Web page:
The objective of our study is to discover the sensitivity of Shariah-compliant equities to Bitcoin’s positive and negative realized volatility during various market conditions, particularly for emerging Asian markets. Panels A and B of Table 1 reports the QR parameter estimates for the first and second intervals, respectively. For Panel A, Bitcoin’s volatilities show statistically significant coefficients during the bear periods (i.e., 0.05th and 0.10th quantiles). The coefficients are negative in sign for the upside realized semivariance measure (BRV+t and BRV+t1), while positive in sign for the downside realized semivariance measure (BRVt and BRVt). The findings suggest an inverse relationship between the returns of Shariah-compliant equities and Bitcoin’s volatilities.

Table 1.Sensitivity of Islamic emerging Asia market to Bitcoin’s volatilities
Variables Quantiles
Bear Normal Bull
τ 0.05 τ 0.10 τ 0.25 τ 0. 50 τ 0.75 τ 0.90 τ 0.95
Panel A: 1st subperiod (n=843)
C -0.013***
-.0107*** (0.001) -0.002** (0.001) 0.005***
BRV+t -0.632* (0.344) -.807 (0.671) -0.390
-0.373 (0.849) -1.349
BRV+t1 -0.962** (0.418) -1.109 (0.819) -0.521
BRVt 0.587** (0.260) 0.686 (0.508) 0.252
BRVt1 1.093***
0.490 (0.677) 0.439
0.362 (0.852) 1.078
Pseudo R2 0.01 0.01 0.01 0.01 0.01 0.01 0.01
Panel B: 2nd subperiod (n=1301)
C -0.020***
BRV+t -0.402
BRV+t1 -0.1263
BRVt 0.009
BRVt1 -0.291
Pseudo R2 0.01 0.04 0.05 0.02 0.01 0.02 0.02

Notes: Panels A and B report the quantile regression parameter estimates of the impact of Bitcoin’s realized volatility components on Islamic emerging Asia market returns in the first and second subperiods, respectively. C is a quantile-specific intercept. BRV+t and BRVt are positive and negative realized semivariances of Bitcoin returns, respectively. The robust t-statistics are shown in parentheses. Pseudo R2 implies the goodness of fit of each quantile regression model. ***, **, and * indicate statistical significance at the 0.01, 0.05, and 0.10 levels, respectively.

The inverse relationship is more pronounced in Panel B. The upside realized semivariance measure (BRV+t1) demonstrates a statistically significant coefficient with a negative sign for all market conditions, except for the 0.05th and 0.95th quantiles. The relationship between Shariah-compliant equities and Bitcoin’s positive volatilities are consistent with Ahmed (2021). However, we find the lack of evidence on the significance of the downside realized semivariance measure (BRVt and BRVt). The results are slightly inconsistent with prior literature, suggesting that there might be some idiosyncrasies in the emerging Asian markets that require more thorough attention.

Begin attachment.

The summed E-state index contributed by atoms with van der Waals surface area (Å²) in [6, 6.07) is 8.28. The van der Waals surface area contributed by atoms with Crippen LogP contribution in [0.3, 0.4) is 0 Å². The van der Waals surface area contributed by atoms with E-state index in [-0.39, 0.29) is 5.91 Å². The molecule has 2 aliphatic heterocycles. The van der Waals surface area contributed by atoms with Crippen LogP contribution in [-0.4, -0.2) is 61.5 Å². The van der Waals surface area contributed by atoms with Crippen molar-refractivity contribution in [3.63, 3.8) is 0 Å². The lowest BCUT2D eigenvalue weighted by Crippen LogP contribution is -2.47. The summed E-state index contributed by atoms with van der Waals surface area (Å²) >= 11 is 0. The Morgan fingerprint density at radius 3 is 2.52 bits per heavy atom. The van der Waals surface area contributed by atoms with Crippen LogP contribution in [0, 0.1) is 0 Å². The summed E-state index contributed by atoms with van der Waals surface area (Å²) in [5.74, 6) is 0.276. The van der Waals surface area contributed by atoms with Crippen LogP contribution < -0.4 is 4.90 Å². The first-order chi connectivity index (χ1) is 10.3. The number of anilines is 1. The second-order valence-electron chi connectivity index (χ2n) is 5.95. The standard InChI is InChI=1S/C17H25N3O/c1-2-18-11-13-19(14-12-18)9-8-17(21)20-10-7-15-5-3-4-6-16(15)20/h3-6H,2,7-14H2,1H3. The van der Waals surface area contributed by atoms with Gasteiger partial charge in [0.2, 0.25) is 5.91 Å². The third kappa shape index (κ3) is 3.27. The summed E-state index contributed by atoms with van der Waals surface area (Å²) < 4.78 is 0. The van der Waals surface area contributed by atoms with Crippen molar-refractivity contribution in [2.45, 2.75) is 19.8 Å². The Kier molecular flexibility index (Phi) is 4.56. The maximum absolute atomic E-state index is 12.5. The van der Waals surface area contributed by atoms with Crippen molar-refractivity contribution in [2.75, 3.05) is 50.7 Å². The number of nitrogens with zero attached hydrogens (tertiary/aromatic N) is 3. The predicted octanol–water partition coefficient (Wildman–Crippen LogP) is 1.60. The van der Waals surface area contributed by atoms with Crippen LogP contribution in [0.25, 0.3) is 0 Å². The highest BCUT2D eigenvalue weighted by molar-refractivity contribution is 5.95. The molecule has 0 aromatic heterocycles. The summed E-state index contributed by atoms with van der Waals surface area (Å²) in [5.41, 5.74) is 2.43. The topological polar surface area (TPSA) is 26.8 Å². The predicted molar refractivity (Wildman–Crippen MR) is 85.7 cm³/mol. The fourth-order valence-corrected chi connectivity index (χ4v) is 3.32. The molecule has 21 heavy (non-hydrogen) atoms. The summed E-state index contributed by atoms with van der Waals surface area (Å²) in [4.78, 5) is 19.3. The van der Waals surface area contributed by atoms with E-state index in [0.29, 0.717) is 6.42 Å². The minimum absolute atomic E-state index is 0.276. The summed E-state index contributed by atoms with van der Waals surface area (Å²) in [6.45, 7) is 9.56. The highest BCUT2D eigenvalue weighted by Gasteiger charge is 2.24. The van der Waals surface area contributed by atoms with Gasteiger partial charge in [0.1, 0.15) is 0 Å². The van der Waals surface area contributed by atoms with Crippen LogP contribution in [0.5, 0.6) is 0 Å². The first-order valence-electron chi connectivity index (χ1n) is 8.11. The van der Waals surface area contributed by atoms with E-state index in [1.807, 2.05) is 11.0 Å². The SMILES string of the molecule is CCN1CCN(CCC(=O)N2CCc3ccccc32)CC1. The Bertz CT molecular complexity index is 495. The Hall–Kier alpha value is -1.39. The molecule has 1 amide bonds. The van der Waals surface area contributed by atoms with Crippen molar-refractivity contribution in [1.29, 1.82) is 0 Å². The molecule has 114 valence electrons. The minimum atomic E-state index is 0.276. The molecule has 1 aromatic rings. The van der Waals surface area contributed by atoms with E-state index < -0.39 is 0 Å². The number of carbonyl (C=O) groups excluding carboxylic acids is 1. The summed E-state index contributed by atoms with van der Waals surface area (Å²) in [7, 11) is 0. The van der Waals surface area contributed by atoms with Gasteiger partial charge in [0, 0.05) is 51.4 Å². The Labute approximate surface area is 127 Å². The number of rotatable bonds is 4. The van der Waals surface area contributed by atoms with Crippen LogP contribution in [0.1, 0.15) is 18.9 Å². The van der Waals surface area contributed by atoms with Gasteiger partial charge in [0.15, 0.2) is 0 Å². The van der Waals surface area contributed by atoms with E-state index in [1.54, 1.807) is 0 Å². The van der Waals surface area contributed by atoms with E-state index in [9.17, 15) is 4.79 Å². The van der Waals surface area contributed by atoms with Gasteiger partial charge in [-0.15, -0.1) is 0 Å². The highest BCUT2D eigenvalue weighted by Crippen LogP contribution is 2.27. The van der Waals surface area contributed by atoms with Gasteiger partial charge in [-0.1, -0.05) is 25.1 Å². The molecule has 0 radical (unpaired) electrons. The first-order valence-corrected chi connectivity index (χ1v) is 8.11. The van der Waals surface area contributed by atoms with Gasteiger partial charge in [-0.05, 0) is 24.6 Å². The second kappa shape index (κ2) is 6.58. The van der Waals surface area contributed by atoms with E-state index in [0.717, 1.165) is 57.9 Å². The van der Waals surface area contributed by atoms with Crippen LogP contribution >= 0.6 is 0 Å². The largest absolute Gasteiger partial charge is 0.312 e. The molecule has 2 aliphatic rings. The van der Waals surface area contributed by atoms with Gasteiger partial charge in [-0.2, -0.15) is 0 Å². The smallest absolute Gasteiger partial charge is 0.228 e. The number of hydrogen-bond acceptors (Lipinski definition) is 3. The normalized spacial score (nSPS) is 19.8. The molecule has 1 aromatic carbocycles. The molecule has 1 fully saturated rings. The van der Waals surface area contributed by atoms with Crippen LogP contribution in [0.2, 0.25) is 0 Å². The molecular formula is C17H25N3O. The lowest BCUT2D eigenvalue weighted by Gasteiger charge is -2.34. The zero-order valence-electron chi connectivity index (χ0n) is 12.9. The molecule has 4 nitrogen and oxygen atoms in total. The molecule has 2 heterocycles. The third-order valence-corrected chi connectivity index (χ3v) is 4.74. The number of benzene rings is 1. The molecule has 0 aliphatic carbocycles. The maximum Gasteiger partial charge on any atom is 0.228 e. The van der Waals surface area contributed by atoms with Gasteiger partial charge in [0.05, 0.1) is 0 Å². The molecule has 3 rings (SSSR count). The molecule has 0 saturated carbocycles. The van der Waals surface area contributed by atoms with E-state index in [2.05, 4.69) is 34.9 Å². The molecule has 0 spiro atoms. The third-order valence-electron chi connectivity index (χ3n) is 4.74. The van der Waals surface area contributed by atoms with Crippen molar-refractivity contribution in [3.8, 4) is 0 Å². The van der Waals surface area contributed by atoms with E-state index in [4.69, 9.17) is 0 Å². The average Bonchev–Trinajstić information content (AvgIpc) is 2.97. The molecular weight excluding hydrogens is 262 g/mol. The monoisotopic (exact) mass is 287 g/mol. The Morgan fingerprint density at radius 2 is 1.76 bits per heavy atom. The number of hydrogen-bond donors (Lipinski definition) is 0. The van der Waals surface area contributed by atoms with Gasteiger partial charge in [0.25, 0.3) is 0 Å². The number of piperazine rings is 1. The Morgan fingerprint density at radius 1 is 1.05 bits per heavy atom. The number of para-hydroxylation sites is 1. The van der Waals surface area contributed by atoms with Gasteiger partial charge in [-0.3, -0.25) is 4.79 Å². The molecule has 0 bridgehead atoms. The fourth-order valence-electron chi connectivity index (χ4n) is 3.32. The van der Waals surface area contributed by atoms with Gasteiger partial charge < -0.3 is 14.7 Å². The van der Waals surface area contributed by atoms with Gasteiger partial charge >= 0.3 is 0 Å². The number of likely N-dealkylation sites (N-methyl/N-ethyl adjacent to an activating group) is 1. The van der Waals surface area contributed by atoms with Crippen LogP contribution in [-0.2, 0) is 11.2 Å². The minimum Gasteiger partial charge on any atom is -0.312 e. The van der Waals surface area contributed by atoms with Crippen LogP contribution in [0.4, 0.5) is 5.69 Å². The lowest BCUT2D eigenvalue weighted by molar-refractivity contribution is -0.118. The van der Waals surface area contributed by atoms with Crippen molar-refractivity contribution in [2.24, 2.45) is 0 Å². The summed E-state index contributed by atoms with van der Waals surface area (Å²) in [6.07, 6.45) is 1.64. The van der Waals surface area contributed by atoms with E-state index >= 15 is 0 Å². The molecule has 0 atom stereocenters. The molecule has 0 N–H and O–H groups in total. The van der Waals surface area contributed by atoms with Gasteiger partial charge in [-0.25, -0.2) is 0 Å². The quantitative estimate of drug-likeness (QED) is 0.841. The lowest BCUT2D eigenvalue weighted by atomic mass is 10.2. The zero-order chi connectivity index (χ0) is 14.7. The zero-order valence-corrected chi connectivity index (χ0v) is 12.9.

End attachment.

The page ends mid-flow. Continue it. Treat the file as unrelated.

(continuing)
IV. Conclusion

This paper explores the sensitivity of Islamic equities in emerging Asia to the dynamic volatility of Bitcoin in different market states. The results contribute to a broader knowledge of Islamic equity markets and offer practical implications for investors and portfolio managers in these markets. In particular, the sensitivity of Sharia-compliant stocks to Bitcoin price changes implies that investors from emerging Asia may use Islamic equities as a portfolio diversification asset, especially when Bitcoin prices experience large upward trends. The findings are pronounced in the bear market as compared to the normal and bull markets. Hence, investors need to incorporate the realized volatility measures when modelling equity return dynamics, since the volatility components demonstrate important information for risk management and for portfolio allocation decisions. The analysis suggests some idiosyncrasies in the emerging Asian markets, particularly for the Bitcoin downward trends. Therefore, future studies should undertake more empirical analysis concentrating on emerging Asian markets.


We would like to thank the Editor and an anonymous referee for providing helpful comments.

  1. Islamic equities exclude Shariah non-compliant industries, such as defense, tobacco, alcohol, gambling, and entertainment. It also needs to be free from the elements of excessive risks resulting from high debts.

  2. One of the leading platforms that provide extensive market information for Bitcoin.

  3. Emerging Asian markets according to the MSCI IMI factsheet include China, India, Indonesia, Korea, Malaysia, the Philippines, Taiwan, and Thailand.